BioEnergy Outlook: Life After The PTC

Ted Niblock

Ted Niblock
BioCycle January 2015, Vol. 56, No. 1, p. 78

In early 2007, shortly after the Democratic Party regained a majority in the U.S. House of Representatives, I met with a senior member of the staff serving the committee responsible for tax policy. Since both the new Chairman of the Committee and Speaker of the House were very progressive, I expected enthusiastic support for renewable energy policy. Near the top of my list was to have a meaningful extension of the Production Tax Credit (PTC), or better yet an opening of the easier to use Investment Tax Credit (ITC), which already reached well into the future.

The PTC is a tax credit awarded to certain renewable energy projects. It applies to each kWh produced for the first 10 years of a facility’s operation. In 2009, biogas projects were eventually permitted to convert their PTC eligibility to the ITC (an immediate credit equal to 30% of eligible construction costs) but never got direct access to the ITC’s more generous expiration dates. For simplicity’s sake I refer to the PTC, which has always been the relevant expiration date.

At the time of the meeting the PTC had been stuck in a Kafkaesque cycle of one to two year renewal periods, making any long term planning by the renewable energy industry nearly impossible, a problem that was not fixed then and is even worse now. Despite these flaws the PTC at least had a fair measure of bipartisan support at that time, so I expected an easy conversation. Instead the staffer blasted the PTC as a very poor policy tool, pointed out that the tax code’s task was to effectively fund the government, not make other policy, and the PTC should be replaced with more coherent renewable energy legislation, such as a national renewable portfolio standard.

These are all valid criticisms, but it was surprising to hear them in that context. The meeting was my first exposure to the reality that a complicated web of interests holds up the PTC, and there are no guarantees of support by party or general ideology. As a result, the PTC has continued to be renewed only for very short periods, and sometimes only after technically expiring. Congress reached a new low at the end of 2014, renewing it only for projects begun in 2014 with only weeks left in the year. This foolishly parsimonious move will create no new projects, but will needlessly reward those that could have been built anyway. This perverts, of course, the whole point of incentive programs.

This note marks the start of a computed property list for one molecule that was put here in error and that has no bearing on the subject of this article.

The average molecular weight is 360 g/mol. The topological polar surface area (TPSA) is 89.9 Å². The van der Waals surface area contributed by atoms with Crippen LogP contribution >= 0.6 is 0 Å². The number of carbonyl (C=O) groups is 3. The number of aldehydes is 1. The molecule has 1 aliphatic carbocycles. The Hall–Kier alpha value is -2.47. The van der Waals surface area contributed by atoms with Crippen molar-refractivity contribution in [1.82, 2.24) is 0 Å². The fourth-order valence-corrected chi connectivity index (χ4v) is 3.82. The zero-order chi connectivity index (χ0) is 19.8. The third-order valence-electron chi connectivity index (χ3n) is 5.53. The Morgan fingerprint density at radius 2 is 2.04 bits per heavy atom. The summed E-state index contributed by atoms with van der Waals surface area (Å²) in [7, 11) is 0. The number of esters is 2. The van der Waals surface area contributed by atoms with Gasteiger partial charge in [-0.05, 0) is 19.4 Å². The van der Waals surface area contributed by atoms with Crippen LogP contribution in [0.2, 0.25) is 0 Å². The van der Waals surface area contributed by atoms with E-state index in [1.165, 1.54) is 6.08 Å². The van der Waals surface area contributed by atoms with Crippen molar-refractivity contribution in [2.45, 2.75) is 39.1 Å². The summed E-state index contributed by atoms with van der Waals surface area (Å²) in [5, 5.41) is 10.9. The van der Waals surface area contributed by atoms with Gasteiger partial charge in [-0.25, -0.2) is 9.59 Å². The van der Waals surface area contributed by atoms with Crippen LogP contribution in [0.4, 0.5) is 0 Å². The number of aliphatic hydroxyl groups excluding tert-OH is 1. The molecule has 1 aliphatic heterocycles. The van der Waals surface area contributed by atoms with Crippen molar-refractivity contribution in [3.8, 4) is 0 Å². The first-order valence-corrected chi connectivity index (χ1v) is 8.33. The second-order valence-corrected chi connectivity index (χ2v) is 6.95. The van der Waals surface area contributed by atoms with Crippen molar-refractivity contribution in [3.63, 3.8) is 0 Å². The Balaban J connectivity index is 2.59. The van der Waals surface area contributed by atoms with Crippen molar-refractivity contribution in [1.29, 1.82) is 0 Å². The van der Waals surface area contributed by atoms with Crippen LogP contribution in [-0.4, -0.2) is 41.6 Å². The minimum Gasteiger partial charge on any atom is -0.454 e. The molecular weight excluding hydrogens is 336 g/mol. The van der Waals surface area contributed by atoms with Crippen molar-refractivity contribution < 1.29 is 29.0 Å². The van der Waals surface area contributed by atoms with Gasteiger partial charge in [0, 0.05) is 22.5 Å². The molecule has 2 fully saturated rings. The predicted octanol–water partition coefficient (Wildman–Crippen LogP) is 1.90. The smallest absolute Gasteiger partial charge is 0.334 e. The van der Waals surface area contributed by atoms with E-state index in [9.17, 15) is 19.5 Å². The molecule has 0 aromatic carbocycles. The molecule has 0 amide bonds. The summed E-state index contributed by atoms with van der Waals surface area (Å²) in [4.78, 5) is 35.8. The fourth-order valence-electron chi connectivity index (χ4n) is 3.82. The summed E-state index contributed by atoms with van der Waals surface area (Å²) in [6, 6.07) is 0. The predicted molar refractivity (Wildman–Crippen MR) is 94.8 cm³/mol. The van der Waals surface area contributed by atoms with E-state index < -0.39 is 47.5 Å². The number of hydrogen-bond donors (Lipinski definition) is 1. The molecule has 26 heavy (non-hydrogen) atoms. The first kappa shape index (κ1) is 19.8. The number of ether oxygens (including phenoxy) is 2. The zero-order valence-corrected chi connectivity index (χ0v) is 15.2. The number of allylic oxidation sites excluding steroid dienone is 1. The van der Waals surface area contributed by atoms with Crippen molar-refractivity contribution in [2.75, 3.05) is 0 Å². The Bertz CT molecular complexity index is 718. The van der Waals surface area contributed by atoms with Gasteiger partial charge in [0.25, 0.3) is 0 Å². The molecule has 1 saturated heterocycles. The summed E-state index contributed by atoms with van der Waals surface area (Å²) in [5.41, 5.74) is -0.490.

Goodbye PTC?

So does the death bell toll for the PTC? Probably. (Even the powerful wind industry is trying to negotiate a “phase out.”) The spin being put on the latest dismal result is that, despite the recent renewal being inadequate to the point of asininity, there is still “support for the concept of the PTC.” Oh good. As if we would feel reassured if our spouses suggested they were still supportive of the concept of our marriages.

Hope for further renewal or extension is now placed on larger scale tax reform in the next Congress. This in turn is dependent on getting bipartisan support for an overhaul of the tax code, which the President would then sign. How a Congress with the attention span of a gypsy moth, that has failed to do anything but barely keep the lights on for years now, is going to suddenly reform the massive and complicated tax code is not immediately obvious to me.

There is an argument that the next Congress, completely controlled by the Republican Party, might actually work better with the President than a divided one. With more control over the Congress, and over its own party, the theory is GOP leadership may want to compromise to get things done, and the President in the last years of office might be willing to stray from the demands of his more liberal supporters. Unfortunately this is too optimistic. The current Congress retains too much of the acrimony (even intra-party) from the last, and will unlikely do anything except fund the government and send legislation to the President designed to be vetoed and thus create a rhetorical framework for the 2016 election.

I would, of course, have welcomed a real extension of the PTC; table scraps are better than nothing. However, since it is on the ropes much worse than ever before, it might be worth evaluating the allocation of resources spent to keep it alive. One very positive development in recent years is that a significant constituency pushed very hard for its extension. That coalition is impressive, and has many talented people in its ranks. Perhaps there can be a moment of enlightenment where this powerful group looks for a better fight on behalf of the renewables sector.

The PTC was not bad policy; it just wasn’t good policy. The biogas industry will obviously lose some projects from its absence, and a new energy policy is at least two years away. However, if historical patterns continue, public support for green policies will grow with the economy, and bipartisan support for some new (perhaps as yet unarticulated) renewable policy might emerge. There are moderate voices in the Republican Party driven by environmental stewardship or the interests of their own state’s economic growth who will support reform. Perhaps it is better not to squander that potential alliance on a mediocre policy that has become a hot button trigger word for conservatives.

 

Ted Niblock develops biogas projects for NewAg Development. His column for BioCycle, BioEnergy Outlook, first appeared in 2013.

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